Astin makes 'Our Town' fresh again


Thornton Wilder's Our Town is a play that is all too often badly taught. But director John Astin's production at Theatre Hopkins provides a good example of what an inspired teacher can do with this chestnut.

The production, which opened last weekend at the Baltimore Museum of Art and moves to Theatre Hopkins tomorrow, reminds you how magnificently moving and innovative a play this is.

As much as it is a tale of life in fictitious, turn-of-the-20th-century Grover's Corners, N.H., Our Town also celebrates the sheer joy of theater - the basic art of creating something out of nothing, i.e., populating a bare stage with characters and stories. Two tables with straight-backed chairs are all it takes to suggest the separate households of the play's two main families, the Webbs and the Gibbses, and a pair of ladders substitute for second-story bedroom windows.

Because of the something-out-of-nothing theme, Our Town is an ideal play for Astin's larger purpose. Best known as the actor who played Gomez in ABC's The Addams Family in the mid-1960s, Astin has been teaching theater at the Johns Hopkins University, his alma mater, since 2001. His ultimate goal is to restore the university's erstwhile theater department, and this production is an encouraging sign.

One-third of Astin's large cast consists of his students (the others are seasoned adult actors). And, the sensitive, intelligent, unsentimental performances of student actors Loren Dunn and Kateri Chambers in the lead roles of the young lovers, George Gibbs and Emily Webb, are among the high points of the production. In the scene in which George and Emily first fall in love - over strawberry ice cream sodas - each actor hangs on the other's words as if the words themselves were essential to sustaining life, as indeed they are for these characters.

Similarly strong performances are given by the adult actors portraying George and Emily's loving, but practical, parents - Chris Graybill and Laura Gifford as Dr. and Mrs. Gibbs, and Michael O'Connell and Katherine Lyons as Mr. and Mrs. Webb.

Ironically, just about the only tentative performance is that of Astin himself, who takes the crucial role of Stage Manager, the character who introduces the play and narrates the action. But whether or not Astin eases into the role as the run continues, he has carried off his pedagogical and directorial duties with admirable skill. Our Town is a play about not taking anything for granted, and Astin's achievements in staging it shouldn't be taken for granted, either.

Theatre Hopkins performs in the Merrick Barn on the Homewood campus of the Johns Hopkins University. Show times are 8 p.m. Fridays and Saturdays, 7 p.m. Nov. 2 and 9, with matinees at 2:15 p.m. Sundays, through Nov. 9. Tickets are $15. For more information, call 410-516-7159.

Olney's 2004 lineup

Olney Theatre Center's 2004 season will run the gamut from Noel Coward to political theater.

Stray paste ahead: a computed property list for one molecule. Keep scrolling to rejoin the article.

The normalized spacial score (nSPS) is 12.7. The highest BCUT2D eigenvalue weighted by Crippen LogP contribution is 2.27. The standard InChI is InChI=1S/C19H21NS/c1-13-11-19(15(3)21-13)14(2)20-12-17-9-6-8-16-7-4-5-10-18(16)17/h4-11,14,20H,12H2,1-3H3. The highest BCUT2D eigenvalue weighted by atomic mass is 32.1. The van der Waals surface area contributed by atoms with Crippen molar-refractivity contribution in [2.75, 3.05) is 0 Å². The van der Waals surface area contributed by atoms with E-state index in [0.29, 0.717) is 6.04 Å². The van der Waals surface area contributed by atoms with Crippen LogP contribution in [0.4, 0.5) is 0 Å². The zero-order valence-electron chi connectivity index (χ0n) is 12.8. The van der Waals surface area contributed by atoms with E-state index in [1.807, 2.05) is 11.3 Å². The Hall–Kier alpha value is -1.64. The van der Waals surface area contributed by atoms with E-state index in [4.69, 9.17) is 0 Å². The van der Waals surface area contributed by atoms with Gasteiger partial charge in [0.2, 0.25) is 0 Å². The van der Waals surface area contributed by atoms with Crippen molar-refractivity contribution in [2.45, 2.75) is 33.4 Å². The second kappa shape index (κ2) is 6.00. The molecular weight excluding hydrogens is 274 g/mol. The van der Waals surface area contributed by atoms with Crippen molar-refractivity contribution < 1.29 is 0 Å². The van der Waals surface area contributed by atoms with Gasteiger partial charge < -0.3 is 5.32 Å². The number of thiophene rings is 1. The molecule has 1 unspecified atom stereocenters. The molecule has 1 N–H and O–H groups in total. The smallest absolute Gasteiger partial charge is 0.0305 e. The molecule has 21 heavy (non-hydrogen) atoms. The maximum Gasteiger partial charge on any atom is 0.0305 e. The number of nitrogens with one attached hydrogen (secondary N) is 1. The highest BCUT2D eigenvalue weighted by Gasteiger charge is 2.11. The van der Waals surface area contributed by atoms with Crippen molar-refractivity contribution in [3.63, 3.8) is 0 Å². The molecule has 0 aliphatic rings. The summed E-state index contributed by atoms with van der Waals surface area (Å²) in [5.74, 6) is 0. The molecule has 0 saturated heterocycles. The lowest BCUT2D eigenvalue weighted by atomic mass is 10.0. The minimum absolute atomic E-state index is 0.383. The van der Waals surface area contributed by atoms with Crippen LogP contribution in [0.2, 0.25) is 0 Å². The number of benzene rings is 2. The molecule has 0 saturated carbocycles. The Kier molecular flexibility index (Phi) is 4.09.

Here's the seven-show lineup: Having Our Say, by Emily Mann, the story of the centenarian Delany sisters (Feb. 18-March 21); Oh, Coward, by Noel Coward, a musical revue (April 14-May 16); Blithe Spirit, also by Coward, a comedy about a couple plagued by the ghost of the husband's first wife; Necessary Targets, by Eve Ensler, about two American women at a Bosnian refugee camp (May 26-June 27); Copenhagen, by Michael Frayn, based on a covert 1941 meeting between physicists Werner Heisenberg and Niels Bohr (July 7-Aug. 8); Venus, by Suzan-Lori Parks, the 2002 Pulitzer Prize winner's account of a 19th-century African woman who became a sideshow attraction (Aug. 25-Sept. 26); and Carousel, by Richard Rodgers and Oscar Hammerstein, the 1945 musical about love and loss in a New England mill town.

Olney has also announced two special attractions: Le Tragedie de Carmen, Peter Brook's one-act adaptation of Bizet's opera (Feb. 18-22), and Raw, a cabaret act featuring Jane Pesci-Townsend (Aug. 12-14).

Subscriptions to the seven-play main season range from $126 to $196. For more information, call 301-924-3400.

Inside Center Stage

Center Stage's annual open house, Backstage at Center Stage, will take place from 10 a.m. to noon Saturday. Once again, the behind-the-scenes demonstrations will include a lesson in how to make stage blood, a perennial favorite at Halloween time.

In addition, tours of the costume, prop and scenery shops will be offered every half-hour, beginning at 10:15; props and costumes will be on sale; and attendees can be photographed (for a small fee) in a Center Stage costume. Admission is free, but tour reservations are requested in advance. Call 410-332-0033 or e-mail

There she is

Here's a beaut of an item: A beauty contest is the climax of the Broadway musical Hairspray, and yesterday's matinee in New York was attended by three winners of this country's highest-profile beauty contest - Miss America.

During the curtain call, Ericka Dunlap, Miss America 2004, was introduced on stage by Hairspray co-stars Harvey Fierstein and Kathy Brier. Dunlap used the opportunity to promote her platform of cultural diversity and inclusion, which mirrors the themes of the John Waters-movie-turned-musical. Joining Dunlap were Debbye Turner, Miss America 1990, and Gretchen Carlson, Miss America 1989. All three appeared on stage coiffed in 1960s-style wigs created for the occasion by Hairspray wig designer Paul Huntley.

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